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May 2, 2014

The Internet Offers Seniors Friends with Benefits

For seniors, spending more time online can be a way to stay connected socially and ward off depression.

Depression can compromise a person’s quality of life, and it doesn’t go away as you get older: About 10 million elderly Americans are affected by depression. It can even shorten their lives.

A new study suggests a potentially interesting way to reduce depression in seniors: Get them to spend more time on the Internet.

Using the Internet regularly was linked to a 30% reduction in depression.

Researchers looked at data on about 3,000 older people who took part in the Health and Retirement Survey over a period of six years. Every two years the participants answered questions about their daily habits, mental health, and, of course, their Internet use.

The Michigan State University researchers were especially interested in how existing depression may or may not be affected by starting to use the Internet.

The MSU researchers found that depression was strongly affected by a person’s online activity. In fact, using the Internet regularly was linked to a 30% reduction in depression.

“That's a very strong effect,” study author Shelia Cotten said in a news release. “And it all has to do with older persons being able to communicate, to stay in contact with their social networks, and just not feel lonely.”

Screen time hasn’t exactly gotten great press lately. It’s been linked to all kinds of problems in children — from depression to diabetes and obesity. Social media sites like Facebook have even been found to increase unhappiness in adults.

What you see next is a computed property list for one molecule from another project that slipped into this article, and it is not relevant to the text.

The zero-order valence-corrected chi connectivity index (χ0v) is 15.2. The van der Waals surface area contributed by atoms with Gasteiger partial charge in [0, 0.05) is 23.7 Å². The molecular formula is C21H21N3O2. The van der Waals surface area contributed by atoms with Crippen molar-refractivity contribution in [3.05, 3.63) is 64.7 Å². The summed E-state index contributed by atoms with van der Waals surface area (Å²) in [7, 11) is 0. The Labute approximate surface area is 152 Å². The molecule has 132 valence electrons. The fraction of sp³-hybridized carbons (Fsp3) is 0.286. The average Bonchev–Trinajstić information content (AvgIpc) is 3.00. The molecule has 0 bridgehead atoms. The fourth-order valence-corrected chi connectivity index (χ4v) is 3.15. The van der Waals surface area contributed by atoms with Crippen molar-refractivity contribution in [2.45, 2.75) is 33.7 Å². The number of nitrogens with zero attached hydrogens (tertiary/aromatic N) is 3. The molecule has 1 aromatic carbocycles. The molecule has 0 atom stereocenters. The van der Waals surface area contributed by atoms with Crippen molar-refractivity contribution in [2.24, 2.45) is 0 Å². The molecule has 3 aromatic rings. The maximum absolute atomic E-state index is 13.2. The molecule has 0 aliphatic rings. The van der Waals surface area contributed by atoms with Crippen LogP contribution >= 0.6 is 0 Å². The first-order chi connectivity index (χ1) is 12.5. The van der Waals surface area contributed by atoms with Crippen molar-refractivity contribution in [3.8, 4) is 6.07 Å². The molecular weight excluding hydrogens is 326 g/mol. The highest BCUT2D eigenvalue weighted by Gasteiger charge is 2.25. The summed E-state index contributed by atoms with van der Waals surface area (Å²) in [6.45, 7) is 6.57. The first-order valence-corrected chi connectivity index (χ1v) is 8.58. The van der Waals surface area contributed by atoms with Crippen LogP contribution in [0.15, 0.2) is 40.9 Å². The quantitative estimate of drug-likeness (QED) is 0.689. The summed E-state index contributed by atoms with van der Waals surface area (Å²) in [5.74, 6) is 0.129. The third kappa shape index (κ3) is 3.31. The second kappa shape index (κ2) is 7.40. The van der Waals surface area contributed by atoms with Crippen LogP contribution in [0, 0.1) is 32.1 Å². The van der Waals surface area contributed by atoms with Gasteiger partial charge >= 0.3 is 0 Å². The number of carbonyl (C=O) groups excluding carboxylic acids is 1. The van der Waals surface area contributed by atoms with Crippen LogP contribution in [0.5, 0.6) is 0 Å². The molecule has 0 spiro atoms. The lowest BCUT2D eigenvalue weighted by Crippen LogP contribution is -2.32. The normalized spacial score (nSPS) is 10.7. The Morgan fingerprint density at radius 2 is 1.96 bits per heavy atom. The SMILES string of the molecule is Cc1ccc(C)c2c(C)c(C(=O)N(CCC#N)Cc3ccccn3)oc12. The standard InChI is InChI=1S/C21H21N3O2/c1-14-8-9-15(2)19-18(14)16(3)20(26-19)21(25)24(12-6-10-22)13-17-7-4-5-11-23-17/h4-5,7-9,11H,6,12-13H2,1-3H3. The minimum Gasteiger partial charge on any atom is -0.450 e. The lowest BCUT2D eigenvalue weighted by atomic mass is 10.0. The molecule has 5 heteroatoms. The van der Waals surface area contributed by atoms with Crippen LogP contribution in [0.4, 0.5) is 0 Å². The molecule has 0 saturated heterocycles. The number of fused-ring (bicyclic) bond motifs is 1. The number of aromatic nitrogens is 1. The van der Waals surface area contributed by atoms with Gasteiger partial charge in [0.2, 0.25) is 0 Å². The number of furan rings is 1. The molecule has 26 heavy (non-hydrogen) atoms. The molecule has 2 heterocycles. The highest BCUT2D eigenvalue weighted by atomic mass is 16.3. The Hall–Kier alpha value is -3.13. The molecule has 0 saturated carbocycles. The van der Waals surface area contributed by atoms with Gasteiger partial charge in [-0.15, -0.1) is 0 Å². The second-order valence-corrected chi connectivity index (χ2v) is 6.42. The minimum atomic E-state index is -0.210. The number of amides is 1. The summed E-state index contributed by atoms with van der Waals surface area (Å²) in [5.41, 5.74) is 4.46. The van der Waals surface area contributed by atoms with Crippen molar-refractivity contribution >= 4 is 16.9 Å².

That's why these findings add a useful new perspective on Internet use. For people who may be using it in place of in-person communication, time online can increase a sense of disconnection and loneliness. For seniors, who are older and perhaps more isolated to begin with, however, using the Internet to reach out to old friends or online groups may be an important way of sparking connection.

“If you sit in front of a computer all day,” says Cotten, “ignoring the roles you have in life and the things you need to accomplish as part of your daily life, then it's going to have a negative impact on you. But if you're using it in moderation and you're doing things that enhance your life, then the impacts are likely to be positive in terms of health and well-being.”

Some people who started out depressed remained so, even after beginning to use the Internet. But for most people, spending time online actually seemed to help with existing depression.

The results point to an interesting avenue for helping the elderly avoid depression. Of course, other methods for treating depression — like talk therapy, exercise, and meditation — shouldn’t be dropped in favor of computer time.

The Internet can be an important resource for seniors, particularly among those for whom getting around may be difficult. Parents can stay in touch with their children and grandchildren, sharing photos and video chats.

The study is published in the Journal of Gerontology: Psychological Sciences and Social Sciences.

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